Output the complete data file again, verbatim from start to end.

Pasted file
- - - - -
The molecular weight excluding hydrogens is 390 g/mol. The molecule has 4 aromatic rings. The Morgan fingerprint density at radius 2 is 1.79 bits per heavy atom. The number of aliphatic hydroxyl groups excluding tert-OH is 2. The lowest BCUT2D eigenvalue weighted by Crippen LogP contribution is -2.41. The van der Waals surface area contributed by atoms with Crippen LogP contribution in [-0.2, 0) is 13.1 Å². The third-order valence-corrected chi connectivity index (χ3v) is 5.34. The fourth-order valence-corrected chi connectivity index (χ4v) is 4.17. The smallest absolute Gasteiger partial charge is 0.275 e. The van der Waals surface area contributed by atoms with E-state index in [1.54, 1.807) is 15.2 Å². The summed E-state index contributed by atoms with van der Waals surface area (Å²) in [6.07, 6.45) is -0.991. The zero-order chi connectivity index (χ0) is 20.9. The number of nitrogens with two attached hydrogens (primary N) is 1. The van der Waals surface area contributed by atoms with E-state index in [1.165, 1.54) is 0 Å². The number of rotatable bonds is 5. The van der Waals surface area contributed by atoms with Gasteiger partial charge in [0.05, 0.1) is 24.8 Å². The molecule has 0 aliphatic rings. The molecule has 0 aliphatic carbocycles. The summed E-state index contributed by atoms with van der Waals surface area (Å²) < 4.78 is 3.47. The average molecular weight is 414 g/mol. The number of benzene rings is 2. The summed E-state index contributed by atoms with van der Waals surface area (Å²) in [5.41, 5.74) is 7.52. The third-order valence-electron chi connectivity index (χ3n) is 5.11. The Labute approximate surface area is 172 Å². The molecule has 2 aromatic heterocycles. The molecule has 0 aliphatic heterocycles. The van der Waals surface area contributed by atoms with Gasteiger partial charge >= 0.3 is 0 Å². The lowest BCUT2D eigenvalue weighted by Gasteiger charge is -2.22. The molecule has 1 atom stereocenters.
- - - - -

The molecular weight excluding hydrogens is 390 g/mol. The molecule has 4 aromatic rings. The Morgan fingerprint density at radius 2 is 1.79 bits per heavy atom. The number of aliphatic hydroxyl groups excluding tert-OH is 2. The lowest BCUT2D eigenvalue weighted by Crippen LogP contribution is -2.41. The van der Waals surface area contributed by atoms with Crippen LogP contribution in [-0.2, 0) is 13.1 Å². The third-order valence-corrected chi connectivity index (χ3v) is 5.34. The fourth-order valence-corrected chi connectivity index (χ4v) is 4.17. The smallest absolute Gasteiger partial charge is 0.275 e. The van der Waals surface area contributed by atoms with E-state index in [1.54, 1.807) is 15.2 Å². The summed E-state index contributed by atoms with van der Waals surface area (Å²) in [6.07, 6.45) is -0.991. The zero-order chi connectivity index (χ0) is 20.9. The number of nitrogens with two attached hydrogens (primary N) is 1. The van der Waals surface area contributed by atoms with E-state index in [1.165, 1.54) is 0 Å². The number of rotatable bonds is 5. The van der Waals surface area contributed by atoms with Gasteiger partial charge in [0.05, 0.1) is 24.8 Å². The molecule has 0 aliphatic rings. The molecule has 0 aliphatic carbocycles. The summed E-state index contributed by atoms with van der Waals surface area (Å²) < 4.78 is 3.47. The average molecular weight is 414 g/mol. The number of benzene rings is 2. The summed E-state index contributed by atoms with van der Waals surface area (Å²) in [5.41, 5.74) is 7.52. The third-order valence-electron chi connectivity index (χ3n) is 5.11. The Labute approximate surface area is 172 Å². The molecule has 2 aromatic heterocycles. The molecule has 0 aliphatic heterocycles. The van der Waals surface area contributed by atoms with Gasteiger partial charge >= 0.3 is 0 Å². The lowest BCUT2D eigenvalue weighted by Gasteiger charge is -2.22. The molecule has 1 atom stereocenters.